CAS  PubMed  PubMed Central  Article  Google Scholar 

  39. 39.

    Sitia, R. & Rubartelli, A. The unconventional secretion of IL-1beta: Handling a dangerous weapon to optimize inflammatory responses. Semin Cell Dev. Biol. 83, 12–21 (2018).

    CAS  PubMed  Article  Google Scholar 

  40. 40.

    Claude-Taupin, A., Bissa, B., Jia, J., Gu, Y. & Deretic, V. Role of autophagy in IL-1beta export and release from cells. Semin Cell Dev. Biol. 83, 36–41 (2018).

    CAS  PubMed  PubMed Central  Article  Google Scholar 

  41. 41.

    Galluzzi, L. & Green, D. R. Autophagy-independent functions of the autophagy machinery. Cell 177, 1682–1699 (2019).

    CAS  PubMed  PubMed Central  Article  Google Scholar 

  42. 42.

    Semino, C., Carta, S., Gattorno, M., Sitia, R. & Rubartelli, A. Progressive waves of IL-1beta release by primary human monocytes via sequential activation of vesicular and gasdermin D-mediated secretory pathways. Cell Death Dis. 9, 1088 (2018).

    PubMed  PubMed Central  Article  CAS  Google Scholar 

  43. 43.

    Iula, L. et al. Autophagy mediates interleukin-1beta secretion in human neutrophils. Front. Immunol. 9, 269 (2018).

    ADS  PubMed  PubMed Central  Article  CAS  Google Scholar 

  44. 44.

    Shi, P. et al. Loss of conserved Gsdma3 self-regulation causes autophagy and cell death. Biochem J. 468, 325–336 (2015).

    CAS  PubMed  Article  Google Scholar 

  45. 45.

    Delmaghani, S. et al. Hypervulnerability to sound exposure through impaired adaptive proliferation of peroxisomes. Cell 163, 894–906 (2015).

    CAS  PubMed  Article  Google Scholar 

  46. 46.

    Collin, R. W. et al. Involvement of DFNB59 mutations in autosomal recessive nonsyndromic hearing impairment. Hum. Mutat. 28, 718–723 (2007).

    CAS  PubMed  Article  Google Scholar 

  47. 47.

    Defourny, J. et al. Pejvakin-mediated pexophagy protects auditory hair cells against noise-induced damage. Proc. Natl. Acad. Sci. USA 116, 8010–8017 (2019).

    CAS  PubMed  Article  Google Scholar 

  48. 48.

    Harris, J. et al. Autophagy controls IL-1beta secretion by targeting pro-IL-1beta for degradation. J. Biol. Chem. 286, 9587–9597 (2011).

    CAS  PubMed  PubMed Central  Article  Google Scholar 

  49. 49.

    Shi, C. S. et al. Activation of autophagy by inflammatory signals limits IL-1beta production by targeting ubiquitinated inflammasomes for destruction. Nat. Immunol. 13, 255–263 (2012).

    CAS  PubMed  PubMed Central  Article  Google Scholar 

  50. 50.

    Katsnelson, M. A., Lozada-Soto, K. M., Russo, H. M., Miller, B. A. & Dubyak, G. R. NLRP3 inflammasome signaling is activated by low-level lysosome disruption but inhibited by extensive lysosome disruption: roles for K+ efflux and Ca2+ influx. Am. J. Physiol. Cell Physiol. 311, C83–C100 (2016).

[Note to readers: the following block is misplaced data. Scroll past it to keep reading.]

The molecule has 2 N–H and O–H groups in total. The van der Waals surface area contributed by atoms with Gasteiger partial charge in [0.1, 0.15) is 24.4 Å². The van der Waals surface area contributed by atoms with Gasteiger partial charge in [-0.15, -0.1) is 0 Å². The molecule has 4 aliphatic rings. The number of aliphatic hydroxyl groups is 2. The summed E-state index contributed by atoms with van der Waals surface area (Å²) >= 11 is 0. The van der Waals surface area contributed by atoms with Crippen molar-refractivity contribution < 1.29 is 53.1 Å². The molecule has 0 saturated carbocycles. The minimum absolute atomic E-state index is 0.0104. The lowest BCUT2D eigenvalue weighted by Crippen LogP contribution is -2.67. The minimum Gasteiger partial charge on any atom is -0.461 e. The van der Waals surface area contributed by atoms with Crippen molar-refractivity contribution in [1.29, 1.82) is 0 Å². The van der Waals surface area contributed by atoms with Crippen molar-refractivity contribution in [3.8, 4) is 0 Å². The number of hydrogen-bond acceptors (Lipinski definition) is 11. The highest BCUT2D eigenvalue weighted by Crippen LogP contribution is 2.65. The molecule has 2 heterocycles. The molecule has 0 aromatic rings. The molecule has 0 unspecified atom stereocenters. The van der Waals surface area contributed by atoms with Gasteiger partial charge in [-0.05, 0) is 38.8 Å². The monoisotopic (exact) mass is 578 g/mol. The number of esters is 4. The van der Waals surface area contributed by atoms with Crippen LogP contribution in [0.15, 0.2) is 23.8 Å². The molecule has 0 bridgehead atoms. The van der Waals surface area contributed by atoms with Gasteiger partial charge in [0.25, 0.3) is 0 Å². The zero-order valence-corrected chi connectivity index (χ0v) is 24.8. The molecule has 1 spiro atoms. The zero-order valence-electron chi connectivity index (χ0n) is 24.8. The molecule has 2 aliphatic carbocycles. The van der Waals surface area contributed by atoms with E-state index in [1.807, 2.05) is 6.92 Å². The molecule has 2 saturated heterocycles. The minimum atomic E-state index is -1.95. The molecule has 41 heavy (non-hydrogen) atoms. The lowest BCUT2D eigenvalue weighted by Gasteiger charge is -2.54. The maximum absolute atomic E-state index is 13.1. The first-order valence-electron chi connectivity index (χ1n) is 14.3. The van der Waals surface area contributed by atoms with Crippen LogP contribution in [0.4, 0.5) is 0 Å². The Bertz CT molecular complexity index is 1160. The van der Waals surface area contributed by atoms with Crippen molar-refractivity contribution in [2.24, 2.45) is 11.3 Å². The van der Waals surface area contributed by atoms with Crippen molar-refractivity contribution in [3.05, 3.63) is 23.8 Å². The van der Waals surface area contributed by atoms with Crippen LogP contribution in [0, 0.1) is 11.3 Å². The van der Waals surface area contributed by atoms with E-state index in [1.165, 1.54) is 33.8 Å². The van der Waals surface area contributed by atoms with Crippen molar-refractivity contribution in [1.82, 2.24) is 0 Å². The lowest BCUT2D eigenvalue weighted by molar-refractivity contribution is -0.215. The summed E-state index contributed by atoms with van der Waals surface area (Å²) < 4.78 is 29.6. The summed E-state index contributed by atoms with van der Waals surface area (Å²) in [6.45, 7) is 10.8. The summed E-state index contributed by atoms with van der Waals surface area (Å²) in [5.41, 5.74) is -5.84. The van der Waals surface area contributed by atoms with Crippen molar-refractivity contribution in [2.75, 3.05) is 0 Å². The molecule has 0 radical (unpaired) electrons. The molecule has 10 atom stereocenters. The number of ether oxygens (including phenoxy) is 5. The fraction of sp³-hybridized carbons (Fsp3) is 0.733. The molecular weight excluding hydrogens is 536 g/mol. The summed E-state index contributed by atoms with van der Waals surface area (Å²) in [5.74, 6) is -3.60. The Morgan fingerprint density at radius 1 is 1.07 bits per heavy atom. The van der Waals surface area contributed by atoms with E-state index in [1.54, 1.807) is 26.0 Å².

PubMed  PubMed Central  Article  Google Scholar 

  51. 51.

    Nichols, R. D., von Moltke, J. & Vance, R. E. NAIP/NLRC4 inflammasome activation in MRP8(+) cells is sufficient to cause systemic inflammatory disease. Nat. Commun. 8, 2209 (2017).

    ADS  PubMed  PubMed Central  Article  CAS  Google Scholar 

  52. 52.

    Rathkey, J. K. et al. Live-cell visualization of gasdermin D-driven pyroptotic cell death. J. Biol. Chem. 292, 14649–14658 (2017).

    CAS  PubMed  PubMed Central  Article  Google Scholar 

  53. 53.

    Johnson, J. L. et al. Munc13-4 Is a Rab11-binding protein that regulates Rab11-positive vesicle trafficking and docking at the plasma membrane. J. Biol. Chem. 291, 3423–3438 (2016).

    CAS  PubMed  Article  Google Scholar 

Download references

Acknowledgements

We greatly appreciate receiving the Gsdmd−/− mice from Russell Vance at the University of California, Berkeley, and the Atg7f/f and Atg7M mice from Tony Eissa and Lang Rao at Baylor College of Medicine. We also acknowledge the UC Irvine Institute for Clinical and Translational Science for providing peripheral blood from healthy donors. M.K., M.M., G.R.D. and E.P. were supported by R01-EY14362 (E.P. and G.D.); J.L.J. and S.C. were supported by R01-086550 (S.C.); J.R. and D.W.A. were supported by R01-AI086550 (D.W.A.).

Author information

Affiliations

Authors

Contributions

M.K. conceived, designed, and performed experiments. M.K., G.R.D. and E.P. analyzed and interpreted data, and wrote the manuscript. M.M., E.N.G., J.D.A. designed and performed experiments, K.P., J.L.J. and S.C. performed super-resolution imaging and data analyses; J.K.R., D.W.A., K.W. and F.S. provided cells and reagents.

Corresponding authors

Correspondence to George R. Dubyak or Eric Pearlman.

Ethics declarations

Competing interests

The authors declare that they have no competing interests.

Additional information

Peer review information Nature Communications thanks the anonymous reviewers for their contributions to the peer review of this work.

Publisher’s note Springer Nature remains neutral with regard to jurisdictional claims in published maps and institutional affiliations.

Supplementary information

Source Data

Rights and permissions

Open Access This article is licensed under a Creative Commons Attribution 4.0 International License, which permits use, sharing, adaptation, distribution and reproduction in any medium or format, as long as you give appropriate credit to the original author(s) and the source, provide a link to the Creative Commons license, and indicate if changes were made. The images or other third party material in this article are included in the article’s Creative Commons license, unless indicated otherwise in a credit line to the material. If material is not included in the article’s Creative Commons license and your intended use is not permitted by statutory regulation or exceeds the permitted use, you will need to obtain permission directly from the copyright holder. To view a copy of this license, visit http://creativecommons.org/licenses/by/4.0/.

Reprints and Permissions

About this article

Verify currency and authenticity via CrossMark

Cite this article

Karmakar, M., Minns, M., Greenberg, E.N. et al. N-GSDMD trafficking to neutrophil organelles facilitates IL-1β release independently of plasma membrane pores and pyroptosis. Nat Commun 11, 2212 (2020). https://doi.org/10.1038/s41467-020-16043-9

Download citation

Comments

By submitting a comment you agree to abide by our Terms and Community Guidelines. If you find something abusive or that does not comply with our terms or guidelines please flag it as inappropriate.